After going out to watch family doctors work for the first time, the Estonian Health Insurance Fund (Tervisekassa) concludes that some reorganization is needed to leave doctors with more time for treating patients. Estonia is short 100 family physicians today, which could grow to 300 a decade from now.
Laura Johanna Tuisk, head of the family medicine service at the Estonian Health Insurance Fund, said that going to see the work of family medicine centers first hand revealed that family doctors' workdays are longer than believed.
"That some family medicine practices receive patients four hours a day does not mean that is the extent of their patient-centered work. They spend the rest of the day answering emails, returning people's calls and doing e-consultations for specialist doctors. It is all part of a family doctor's work," Tuisk explained.
There is a lot of administrative work involved for which medical education is not needed. That is why the Health Insurance Fund has decided to fund hiring an assistant or receptionist.
"Someone who could call the patient in for tests, relay information from the doctor, communicate with other healthcare providers and care homes," Tuisk said.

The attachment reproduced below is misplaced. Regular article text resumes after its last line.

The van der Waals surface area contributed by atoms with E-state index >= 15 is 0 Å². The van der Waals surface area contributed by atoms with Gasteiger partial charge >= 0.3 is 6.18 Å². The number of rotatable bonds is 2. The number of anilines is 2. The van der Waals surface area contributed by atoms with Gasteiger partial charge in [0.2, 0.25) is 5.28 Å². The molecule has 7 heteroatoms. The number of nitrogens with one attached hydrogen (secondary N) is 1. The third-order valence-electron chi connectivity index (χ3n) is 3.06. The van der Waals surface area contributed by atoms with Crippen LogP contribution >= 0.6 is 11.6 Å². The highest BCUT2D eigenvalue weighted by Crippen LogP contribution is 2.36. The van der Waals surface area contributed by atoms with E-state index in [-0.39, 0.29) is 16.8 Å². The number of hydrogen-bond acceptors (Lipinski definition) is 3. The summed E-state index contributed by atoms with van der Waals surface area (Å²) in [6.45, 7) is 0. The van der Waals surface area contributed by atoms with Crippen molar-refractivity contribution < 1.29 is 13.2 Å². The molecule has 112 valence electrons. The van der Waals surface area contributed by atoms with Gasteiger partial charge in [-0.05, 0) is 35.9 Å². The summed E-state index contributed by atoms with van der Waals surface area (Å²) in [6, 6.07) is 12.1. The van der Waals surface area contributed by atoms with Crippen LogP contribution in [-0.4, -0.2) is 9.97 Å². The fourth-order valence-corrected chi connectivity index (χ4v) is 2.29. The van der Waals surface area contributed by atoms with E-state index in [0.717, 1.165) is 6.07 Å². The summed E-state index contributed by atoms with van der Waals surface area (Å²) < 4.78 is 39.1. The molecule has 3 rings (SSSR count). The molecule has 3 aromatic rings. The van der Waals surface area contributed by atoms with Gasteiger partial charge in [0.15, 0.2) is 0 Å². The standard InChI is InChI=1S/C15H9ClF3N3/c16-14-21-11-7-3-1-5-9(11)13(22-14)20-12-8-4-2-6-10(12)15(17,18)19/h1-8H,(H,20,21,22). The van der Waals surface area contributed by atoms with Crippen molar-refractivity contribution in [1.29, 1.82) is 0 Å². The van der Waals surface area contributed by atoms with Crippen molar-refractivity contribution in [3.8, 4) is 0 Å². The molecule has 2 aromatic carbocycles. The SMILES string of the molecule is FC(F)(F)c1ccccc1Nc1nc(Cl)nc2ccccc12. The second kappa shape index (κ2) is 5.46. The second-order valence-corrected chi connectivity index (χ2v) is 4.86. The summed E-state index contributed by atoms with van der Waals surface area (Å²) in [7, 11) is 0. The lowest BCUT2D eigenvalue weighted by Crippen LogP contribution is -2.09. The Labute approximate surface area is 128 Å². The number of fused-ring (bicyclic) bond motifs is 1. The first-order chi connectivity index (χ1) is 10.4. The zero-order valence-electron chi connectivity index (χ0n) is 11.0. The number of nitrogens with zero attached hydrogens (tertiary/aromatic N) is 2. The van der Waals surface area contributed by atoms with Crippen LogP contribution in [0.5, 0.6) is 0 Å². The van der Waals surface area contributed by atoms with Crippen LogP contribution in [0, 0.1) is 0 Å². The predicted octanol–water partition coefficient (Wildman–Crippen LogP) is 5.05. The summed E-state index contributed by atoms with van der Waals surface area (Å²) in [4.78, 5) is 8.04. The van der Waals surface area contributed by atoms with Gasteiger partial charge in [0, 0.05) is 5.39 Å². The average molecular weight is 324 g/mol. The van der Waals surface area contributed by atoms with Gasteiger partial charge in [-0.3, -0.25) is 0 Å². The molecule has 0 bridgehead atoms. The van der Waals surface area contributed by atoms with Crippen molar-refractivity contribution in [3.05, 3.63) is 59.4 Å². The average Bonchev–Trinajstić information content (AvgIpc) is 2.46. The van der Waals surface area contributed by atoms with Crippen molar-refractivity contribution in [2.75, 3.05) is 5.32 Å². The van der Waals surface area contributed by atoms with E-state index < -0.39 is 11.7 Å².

Another way to lessen the workload of family medicine centers is to extend the validity of prescriptions for patients with chronic conditions. Le Vallikivi, head of the Estonian Family Medicine Association, said it is something family physicians have been requesting for a long time.
"It is hardly effective to have them call in every 180 days if their condition is stable," Vallikivi said.
The Health Insurance Fund currently pays family doctors for seven hours of work per day, with one hour reserved for paid services, such as issuing health certificates.
"Based on the data we have collected so far, this is not really justified. Services we initially believed could take up to an hour a day aren't that demanding," Tuisk admitted.
The fund will hike the paid hours of family doctors to 7.5 per day. Le Vallikivi said that family doctors will be paid €60 on top of the salary of resident doctors whose training is not finished yet or general practitioners who never got into the residency program.
"We were second from last in the [doctors'] salary rankings last year, while rehabilitation doctors have now overtaken us and we are at the bottom," Vallikivi added.
While family doctors say that the planned changed will help, they will do little to alleviate Estonia's family medicine crisis as the system is short 100 doctors.
"The situation will continue to get worse for the next eight to ten years. If we do the right things at the right time, find the courage to make decisions, allocate resources, know-how and skills to the system, things might start to improve after that," the head of the Estonian Family Medicine Association said.
Editor: Marcus Turovski